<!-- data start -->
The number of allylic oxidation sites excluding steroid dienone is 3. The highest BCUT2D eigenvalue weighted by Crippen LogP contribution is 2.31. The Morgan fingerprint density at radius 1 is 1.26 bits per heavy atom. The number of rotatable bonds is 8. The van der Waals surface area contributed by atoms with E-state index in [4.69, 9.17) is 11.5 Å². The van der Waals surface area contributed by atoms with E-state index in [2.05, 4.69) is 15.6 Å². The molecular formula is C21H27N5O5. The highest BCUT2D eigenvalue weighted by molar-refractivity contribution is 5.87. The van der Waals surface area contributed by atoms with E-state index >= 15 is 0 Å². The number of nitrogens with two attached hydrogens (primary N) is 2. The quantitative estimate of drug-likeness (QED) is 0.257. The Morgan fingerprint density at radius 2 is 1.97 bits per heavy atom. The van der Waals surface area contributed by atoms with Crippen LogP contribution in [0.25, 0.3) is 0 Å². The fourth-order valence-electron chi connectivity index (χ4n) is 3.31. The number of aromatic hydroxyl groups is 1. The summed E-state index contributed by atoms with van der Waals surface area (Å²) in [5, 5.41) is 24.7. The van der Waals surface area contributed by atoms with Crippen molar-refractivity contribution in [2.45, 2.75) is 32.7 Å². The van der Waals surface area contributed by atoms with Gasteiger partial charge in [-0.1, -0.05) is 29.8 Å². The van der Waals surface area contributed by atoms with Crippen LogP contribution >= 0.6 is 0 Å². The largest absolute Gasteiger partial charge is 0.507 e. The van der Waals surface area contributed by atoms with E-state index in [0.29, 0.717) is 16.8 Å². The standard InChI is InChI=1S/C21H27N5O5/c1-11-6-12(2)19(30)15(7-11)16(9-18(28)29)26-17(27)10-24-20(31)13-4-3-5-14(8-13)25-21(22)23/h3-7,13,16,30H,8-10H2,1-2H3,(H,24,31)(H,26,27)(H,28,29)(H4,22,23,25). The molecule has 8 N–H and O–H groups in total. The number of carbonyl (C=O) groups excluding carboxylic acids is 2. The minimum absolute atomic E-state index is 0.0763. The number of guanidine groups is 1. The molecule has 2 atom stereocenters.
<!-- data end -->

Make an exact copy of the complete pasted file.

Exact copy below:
The number of allylic oxidation sites excluding steroid dienone is 3. The highest BCUT2D eigenvalue weighted by Crippen LogP contribution is 2.31. The Morgan fingerprint density at radius 1 is 1.26 bits per heavy atom. The number of rotatable bonds is 8. The van der Waals surface area contributed by atoms with E-state index in [4.69, 9.17) is 11.5 Å². The van der Waals surface area contributed by atoms with E-state index in [2.05, 4.69) is 15.6 Å². The molecular formula is C21H27N5O5. The highest BCUT2D eigenvalue weighted by molar-refractivity contribution is 5.87. The van der Waals surface area contributed by atoms with E-state index >= 15 is 0 Å². The number of nitrogens with two attached hydrogens (primary N) is 2. The quantitative estimate of drug-likeness (QED) is 0.257. The Morgan fingerprint density at radius 2 is 1.97 bits per heavy atom. The van der Waals surface area contributed by atoms with Crippen LogP contribution in [0.25, 0.3) is 0 Å². The fourth-order valence-electron chi connectivity index (χ4n) is 3.31. The number of aromatic hydroxyl groups is 1. The summed E-state index contributed by atoms with van der Waals surface area (Å²) in [5, 5.41) is 24.7. The van der Waals surface area contributed by atoms with Crippen molar-refractivity contribution in [2.45, 2.75) is 32.7 Å². The van der Waals surface area contributed by atoms with Gasteiger partial charge in [-0.1, -0.05) is 29.8 Å². The van der Waals surface area contributed by atoms with Crippen LogP contribution >= 0.6 is 0 Å². The largest absolute Gasteiger partial charge is 0.507 e. The van der Waals surface area contributed by atoms with E-state index in [0.29, 0.717) is 16.8 Å². The standard InChI is InChI=1S/C21H27N5O5/c1-11-6-12(2)19(30)15(7-11)16(9-18(28)29)26-17(27)10-24-20(31)13-4-3-5-14(8-13)25-21(22)23/h3-7,13,16,30H,8-10H2,1-2H3,(H,24,31)(H,26,27)(H,28,29)(H4,22,23,25). The molecule has 8 N–H and O–H groups in total. The number of carbonyl (C=O) groups excluding carboxylic acids is 2. The minimum absolute atomic E-state index is 0.0763. The number of guanidine groups is 1. The molecule has 2 atom stereocenters.